President Obama is laying out a weeks-long campaign for criminal justice reform that will include visits with ex-prisoners and trips to cities riddled with drug addiction.
In his weekly address Saturday, Obama renewed his push for a “fairer and smarter” criminal justice system at a time when he has faced heavy scrutiny for both policing and sentencing issues over the last year.
He announced Saturday that he has planned trips to “highlight some of the Americans who are doing their part to fix our criminal justice system,” including meetings with law enforcement officers, former prisoners and community members most familiar with substance abuse.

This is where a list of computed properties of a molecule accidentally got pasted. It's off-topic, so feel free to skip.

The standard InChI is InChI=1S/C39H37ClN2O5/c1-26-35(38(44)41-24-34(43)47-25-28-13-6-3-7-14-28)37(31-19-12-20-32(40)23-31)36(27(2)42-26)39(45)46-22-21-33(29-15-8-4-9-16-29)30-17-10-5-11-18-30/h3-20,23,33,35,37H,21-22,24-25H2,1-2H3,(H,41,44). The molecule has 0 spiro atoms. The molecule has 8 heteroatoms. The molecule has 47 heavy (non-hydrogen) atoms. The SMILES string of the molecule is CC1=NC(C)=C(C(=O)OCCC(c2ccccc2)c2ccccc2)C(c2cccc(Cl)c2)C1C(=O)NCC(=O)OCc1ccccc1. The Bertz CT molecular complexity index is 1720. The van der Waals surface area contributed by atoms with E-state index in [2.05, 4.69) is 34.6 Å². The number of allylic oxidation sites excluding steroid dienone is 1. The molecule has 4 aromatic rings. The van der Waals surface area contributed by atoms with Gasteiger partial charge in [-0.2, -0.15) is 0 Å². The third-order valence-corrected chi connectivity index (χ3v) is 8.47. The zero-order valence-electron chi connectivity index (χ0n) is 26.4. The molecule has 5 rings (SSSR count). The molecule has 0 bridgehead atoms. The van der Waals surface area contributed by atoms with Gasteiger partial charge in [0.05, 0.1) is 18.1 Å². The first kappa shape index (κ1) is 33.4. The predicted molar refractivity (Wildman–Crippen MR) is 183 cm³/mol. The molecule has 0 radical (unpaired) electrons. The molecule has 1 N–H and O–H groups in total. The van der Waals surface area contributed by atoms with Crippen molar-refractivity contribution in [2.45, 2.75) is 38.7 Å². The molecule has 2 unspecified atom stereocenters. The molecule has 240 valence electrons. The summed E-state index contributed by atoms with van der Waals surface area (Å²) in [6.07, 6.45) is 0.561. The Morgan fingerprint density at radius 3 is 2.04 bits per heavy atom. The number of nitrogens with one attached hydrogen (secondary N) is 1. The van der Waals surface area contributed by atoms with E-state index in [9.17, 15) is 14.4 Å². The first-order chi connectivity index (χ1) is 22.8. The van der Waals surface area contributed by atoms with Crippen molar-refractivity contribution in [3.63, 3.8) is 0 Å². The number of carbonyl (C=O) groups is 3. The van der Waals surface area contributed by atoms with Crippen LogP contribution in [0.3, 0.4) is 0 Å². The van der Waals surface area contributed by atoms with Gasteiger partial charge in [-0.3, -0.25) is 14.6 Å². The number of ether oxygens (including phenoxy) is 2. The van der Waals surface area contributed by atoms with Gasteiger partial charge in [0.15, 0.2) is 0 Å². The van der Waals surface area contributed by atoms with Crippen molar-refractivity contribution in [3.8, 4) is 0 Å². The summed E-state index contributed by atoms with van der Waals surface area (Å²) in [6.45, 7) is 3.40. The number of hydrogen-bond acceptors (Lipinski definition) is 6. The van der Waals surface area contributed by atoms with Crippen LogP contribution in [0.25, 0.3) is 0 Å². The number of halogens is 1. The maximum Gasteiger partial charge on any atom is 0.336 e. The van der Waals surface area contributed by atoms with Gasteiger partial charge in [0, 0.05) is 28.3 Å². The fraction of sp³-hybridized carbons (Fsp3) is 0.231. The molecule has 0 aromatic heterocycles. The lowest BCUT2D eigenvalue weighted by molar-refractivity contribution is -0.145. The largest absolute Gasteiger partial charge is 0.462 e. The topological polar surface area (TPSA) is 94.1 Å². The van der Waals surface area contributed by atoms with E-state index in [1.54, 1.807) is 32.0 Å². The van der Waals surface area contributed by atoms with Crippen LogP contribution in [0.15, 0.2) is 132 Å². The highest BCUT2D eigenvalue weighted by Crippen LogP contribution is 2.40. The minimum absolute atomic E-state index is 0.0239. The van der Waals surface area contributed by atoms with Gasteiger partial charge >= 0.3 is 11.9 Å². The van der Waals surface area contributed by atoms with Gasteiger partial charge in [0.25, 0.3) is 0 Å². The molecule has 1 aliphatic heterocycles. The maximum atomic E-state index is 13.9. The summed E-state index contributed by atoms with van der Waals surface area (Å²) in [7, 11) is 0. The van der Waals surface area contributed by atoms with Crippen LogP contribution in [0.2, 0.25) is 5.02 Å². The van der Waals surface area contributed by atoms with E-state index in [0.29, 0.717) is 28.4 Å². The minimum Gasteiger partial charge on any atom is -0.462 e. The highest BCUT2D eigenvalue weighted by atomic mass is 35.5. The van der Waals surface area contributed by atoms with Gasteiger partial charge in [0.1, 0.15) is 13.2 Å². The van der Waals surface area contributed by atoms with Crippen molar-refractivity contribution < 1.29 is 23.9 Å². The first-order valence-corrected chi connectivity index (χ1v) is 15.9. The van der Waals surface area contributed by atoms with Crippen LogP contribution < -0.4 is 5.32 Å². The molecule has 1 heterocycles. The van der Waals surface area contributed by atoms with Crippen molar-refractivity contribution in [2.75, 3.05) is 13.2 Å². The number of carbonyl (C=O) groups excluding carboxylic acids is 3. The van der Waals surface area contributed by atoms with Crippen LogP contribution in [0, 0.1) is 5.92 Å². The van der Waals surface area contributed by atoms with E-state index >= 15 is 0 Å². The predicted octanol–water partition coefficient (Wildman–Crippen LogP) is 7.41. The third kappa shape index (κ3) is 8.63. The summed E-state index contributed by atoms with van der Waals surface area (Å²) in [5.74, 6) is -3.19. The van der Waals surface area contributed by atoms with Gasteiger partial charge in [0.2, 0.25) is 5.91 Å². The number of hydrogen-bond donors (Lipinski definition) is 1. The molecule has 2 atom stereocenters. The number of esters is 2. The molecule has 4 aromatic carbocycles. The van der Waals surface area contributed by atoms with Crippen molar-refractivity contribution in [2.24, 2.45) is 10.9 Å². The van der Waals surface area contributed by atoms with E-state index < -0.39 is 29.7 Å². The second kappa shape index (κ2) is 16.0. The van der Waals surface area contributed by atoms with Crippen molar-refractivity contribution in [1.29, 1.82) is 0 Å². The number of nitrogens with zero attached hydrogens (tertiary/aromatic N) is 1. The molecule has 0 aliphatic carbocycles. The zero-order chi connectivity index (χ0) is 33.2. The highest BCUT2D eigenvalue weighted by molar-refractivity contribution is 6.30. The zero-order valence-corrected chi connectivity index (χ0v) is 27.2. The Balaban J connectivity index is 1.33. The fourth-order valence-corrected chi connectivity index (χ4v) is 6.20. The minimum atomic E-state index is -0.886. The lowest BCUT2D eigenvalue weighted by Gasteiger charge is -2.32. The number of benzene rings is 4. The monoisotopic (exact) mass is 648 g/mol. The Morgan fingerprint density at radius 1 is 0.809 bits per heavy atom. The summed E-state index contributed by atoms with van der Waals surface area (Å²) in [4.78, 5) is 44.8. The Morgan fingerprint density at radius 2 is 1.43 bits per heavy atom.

“Ever since I was a Senator, I’ve talked about how, in too many cases, our criminal justice system is a pipeline from underfunded schools to overcrowded jails,” Obama said.
Obama touted some progress he’s already made, including a bill that he said reduces “the 100 to 1 sentencing disparity between crack and powder cocaine.” He’s also cut the sentences for dozens of drug offenders, taking a stand against mandatory minimum sentences.
The president also vowed to work with members of Congress “who are determined to get criminal justice reform bills to my desk,” specifically highlighting a bipartisan Senate bill to reduce mandatory minimums for nonviolent drug offenders.